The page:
About face: Trump filmed a video for the Republican National Committee promoting the party’s new early voting effort after spending years leading a campaign undercutting confidence in it (he previously called for Republicans to early vote earlier this year). 

The enemy of my enemy: Florida Republican Gov. Ron DeSantis floated the idea of having Democratic presidential candidate Robert F. Kennedy Jr. serve on the Food and Drug Administration or the Centers for Disease Control and Prevention if the Republican was elected president Kennedy has repeatedly spread conspiracy theories about vaccines over the years. 

“Abortion on demand”: Republicans running for the White House may not have concrete plans for how they’d set federal abortion policy if they’re elected, but they agree on one thing: painting Democrats’ position as too extreme, NBC News’ Alex Tabet, Sarah Dean and Nnamdi Egwuonwu report.

Chris Christie on Jan. 6: In an interview with NBC News’ Andrea Mitchell, former New Jersey Gov. Chris Christie referenced a video of former White House Chief of Staff Mark Meadows not answering questions about whether he has testified before a grand jury about Jan. 6. “That looks to me like somebody who is cooperating with the federal government,” said Christie, a former prosecutor.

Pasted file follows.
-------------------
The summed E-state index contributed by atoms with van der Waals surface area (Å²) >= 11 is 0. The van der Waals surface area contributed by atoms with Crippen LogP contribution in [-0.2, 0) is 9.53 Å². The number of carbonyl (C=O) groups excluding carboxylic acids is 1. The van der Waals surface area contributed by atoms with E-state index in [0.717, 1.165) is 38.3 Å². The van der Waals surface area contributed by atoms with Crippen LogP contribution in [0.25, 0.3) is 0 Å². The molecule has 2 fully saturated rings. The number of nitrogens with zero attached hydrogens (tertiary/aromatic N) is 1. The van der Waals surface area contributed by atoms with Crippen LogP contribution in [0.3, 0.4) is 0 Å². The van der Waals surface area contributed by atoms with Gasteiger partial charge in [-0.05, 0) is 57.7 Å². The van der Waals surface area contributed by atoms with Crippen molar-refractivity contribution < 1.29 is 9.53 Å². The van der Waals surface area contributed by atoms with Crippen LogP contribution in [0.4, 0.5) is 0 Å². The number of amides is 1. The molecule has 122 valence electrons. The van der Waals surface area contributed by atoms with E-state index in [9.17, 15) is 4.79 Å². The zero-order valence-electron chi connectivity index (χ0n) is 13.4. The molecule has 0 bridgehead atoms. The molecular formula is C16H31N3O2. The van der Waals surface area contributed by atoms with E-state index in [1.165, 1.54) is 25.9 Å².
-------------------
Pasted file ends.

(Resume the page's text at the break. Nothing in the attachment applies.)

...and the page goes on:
Vivek the rapper: Politico reports on Republican businessman Vivek Ramaswamy’s time in undergrad at Harvard rapping as “Da Vek.” 

The field expands: Former Ambassador Jeffrey Ross Gunter plans to join the Republican primary for Senate in Nevada, NBC News’ Vaughn Hillyard reports. He’ll face Jim Marchant, a former candidate for Secretary of State, and Sam Brown, a retired Army Captain who also ran for Senate last year. Brown, who has been endorsed by the National Republican Senatorial Committee, was spotted at the Capitol on Wednesday attending the Senate GOP’s luncheon, per NBC News’ Liz Brown-Kaiser.

Sanders has spoken: Sen. Bernie Sanders, I-Vt. told NBC News’ Alex Seitz-Wald that he will endorse progressive former state Rep. Aaron Regunberg in the crowded Democratic primary for a special election to fill former Rhode Island Rep. David Cicilline’s seat.

Bishop to King 7? The Dispatch reports that North Carolina Republican Rep. Dan Bishop is considering a bid for state attorney general this cycle

ICYMI: What ELSE is happening in the world:

House lawmakers called for greater transparency from the federal government on unidentified aerial phenomena, or UAP, after three former officials testified about their experiences with UAP.

Rudy Giuliani on Wednesday conceded that he had made false statements about two Georgia election workers who are suing him.